nursing, data

(BJ-HC/ Vox Pop) – There is still a feeling in some quarters that caring does not involve fiddling about with either paper or computers, says Adrian Byrne, Director of Informatics at University Hospitals Southampton. This has been compounded by a lack of suitable offerings from the tech community. These have both contributed to the slow adoption of technology by nurses.

In 2014 University Hospital Southampton (UHS) received £870k from the Department of Health's Nursing Technology Fund for a patient acuity monitoring system, making mobile devices for capturing observations available across 57 wards to 3000 nurses and midwives. Can you describe your experiences with this project?

We chose this project for two main reasons. If you look at where data can drive a change for improved safety and outcomes then acuity management is where it’s at. Also it is one of the areas where you can see a direct relationship with nursing and the data right now, so it is ideally suited for this kind of bid. It should not be just about giving any group of staff a bunch of handhelds and telling them to get on with it. We chose to work with our critical care system vendor as that is where we want all of our vital signs data to sit.

This involved some development work for the mobile platform. As a result the project is live and a success but is not yet fully rolled out, to the extent we could measure the impact on staff. General feedback from nursing is positive, but it’s like anything else: everywhere you go you find another little quirk.

Right now one of the areas is assessing fluid balance, which has not to date been a part of the national early warning system, but has been a part of the UHS process for some time, and is a difficult area. The single vital signs chart for the whole trust is popular, vindicating the strategy, and we have this launching from the core EPR.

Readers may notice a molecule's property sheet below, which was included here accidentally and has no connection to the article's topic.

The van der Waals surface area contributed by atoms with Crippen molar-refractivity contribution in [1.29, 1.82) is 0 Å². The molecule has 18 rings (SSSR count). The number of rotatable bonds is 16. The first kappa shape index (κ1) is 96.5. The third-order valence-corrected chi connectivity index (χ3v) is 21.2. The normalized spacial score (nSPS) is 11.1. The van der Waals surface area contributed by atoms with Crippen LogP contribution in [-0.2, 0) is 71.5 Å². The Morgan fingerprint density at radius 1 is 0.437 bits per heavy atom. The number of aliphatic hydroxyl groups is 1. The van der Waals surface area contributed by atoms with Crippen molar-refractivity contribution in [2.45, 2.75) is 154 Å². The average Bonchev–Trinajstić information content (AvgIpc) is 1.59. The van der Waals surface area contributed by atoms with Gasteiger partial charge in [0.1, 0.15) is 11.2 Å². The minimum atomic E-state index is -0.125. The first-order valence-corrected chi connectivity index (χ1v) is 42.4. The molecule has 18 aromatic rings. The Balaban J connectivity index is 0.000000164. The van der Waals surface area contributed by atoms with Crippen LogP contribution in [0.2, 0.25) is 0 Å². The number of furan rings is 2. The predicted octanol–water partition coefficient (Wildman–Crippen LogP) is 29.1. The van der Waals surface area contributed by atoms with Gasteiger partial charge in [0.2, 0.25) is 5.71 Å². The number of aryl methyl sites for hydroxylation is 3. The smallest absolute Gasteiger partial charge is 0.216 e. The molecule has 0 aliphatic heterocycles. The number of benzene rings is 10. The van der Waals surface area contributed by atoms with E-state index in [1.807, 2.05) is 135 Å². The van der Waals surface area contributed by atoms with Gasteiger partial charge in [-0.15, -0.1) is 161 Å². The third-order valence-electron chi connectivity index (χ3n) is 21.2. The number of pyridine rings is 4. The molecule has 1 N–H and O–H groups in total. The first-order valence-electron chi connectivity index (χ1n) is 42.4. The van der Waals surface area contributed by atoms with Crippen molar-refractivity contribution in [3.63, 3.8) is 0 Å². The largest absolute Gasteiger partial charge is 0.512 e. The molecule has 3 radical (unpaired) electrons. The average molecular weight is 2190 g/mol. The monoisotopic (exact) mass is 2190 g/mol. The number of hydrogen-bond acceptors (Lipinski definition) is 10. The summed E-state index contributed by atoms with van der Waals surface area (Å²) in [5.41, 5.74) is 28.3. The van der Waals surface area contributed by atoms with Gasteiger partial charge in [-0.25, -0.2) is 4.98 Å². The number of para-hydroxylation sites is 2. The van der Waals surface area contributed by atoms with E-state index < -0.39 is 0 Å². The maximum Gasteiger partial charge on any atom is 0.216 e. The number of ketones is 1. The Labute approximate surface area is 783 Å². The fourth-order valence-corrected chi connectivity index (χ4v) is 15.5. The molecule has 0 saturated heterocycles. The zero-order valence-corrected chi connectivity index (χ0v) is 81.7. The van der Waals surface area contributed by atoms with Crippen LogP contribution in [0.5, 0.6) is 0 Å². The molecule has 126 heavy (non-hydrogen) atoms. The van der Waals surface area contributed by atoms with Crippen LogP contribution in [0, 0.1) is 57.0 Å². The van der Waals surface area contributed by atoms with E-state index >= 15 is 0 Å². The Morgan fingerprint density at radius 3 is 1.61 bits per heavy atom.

How does this single-project funding fit into a wider digital transformation programme?

Nothing here is done in isolation. Our whole thing is integration, and open data. We use an Intersystems' ESB extensively and make sure our clinicians and data do not get locked into one system.

We now plan to do some wider engagement of nursing and other allied professions with the technology environment and have an initial event planned where we will be showing developments and new technologies and trying to find out what our staff think are the things that will change their working lives — phones, small tablets, watches, wearables for staff and patients and so forth.

As recently as 2014 a study identified increasing paperwork as a serious concern for nurses. Why have nurses been generally been left behind in technology adoption/digitisation even with previous massive projects such as the National Programme for IT?

There are a number of reasons that nurses have been “left behind” or at least why that perception exists. I do not think, even now, that informatics is high enough on the training curriculum agenda. There seems to be a feeling in some quarters that if you join up to be a care professional then that does not involve fiddling about with either paper or computers, even though the former seems preferable!

In reality, though, I always think this is more about the offering that is made by the tech community rather than any culture of non-adoption. From the basic infrastructure like ward-based screens and wireless networking, through to application software that is not built for the specific use cases, I don’t think we have yet delivered the things that do transform their lives. In fact they haven’t even been possible until relatively recently. Now we must get on and do it. I retweeted something the other day “All applications should be API driven, small, composable, reusable. Monolithic applications should be dumped”. 

What are the key factors in adopting technology that can truly benefit nurses, improve efficiency more widely and improve patient outcomes?

Be data driven. Make your systems useful, useable, and they will be used.

What are Southampton's current digitisation/transformation priorities?

We have a whole programme of upgrades for paperless working. We do not necessarily aim for HIMSS levels but they will be equivalent. An EDMS programme this year will see us having the ability to start taking some of the work out of form filling side of things, as when they become electronic over time they will become more intelligent. Our patient online programme, My Medical Record, will see patients doing things for themselves and we are already seeing the impact of this. The aim is to release more time to care.

Adrian Byrne is Director of Informatics at University Hospital Southampton NHS Foundation Trust and has spent 15 years building an electronic patient record at the Trust. He is also chair of the Health Chief Information Officer Network. Under Byrne’s leadership of the Trust, it has been recognised as an IT leader in the NHS and in 2016 was chosen to be a digital centre of excellence by the Department of Health — a Global Digital Exemplar.


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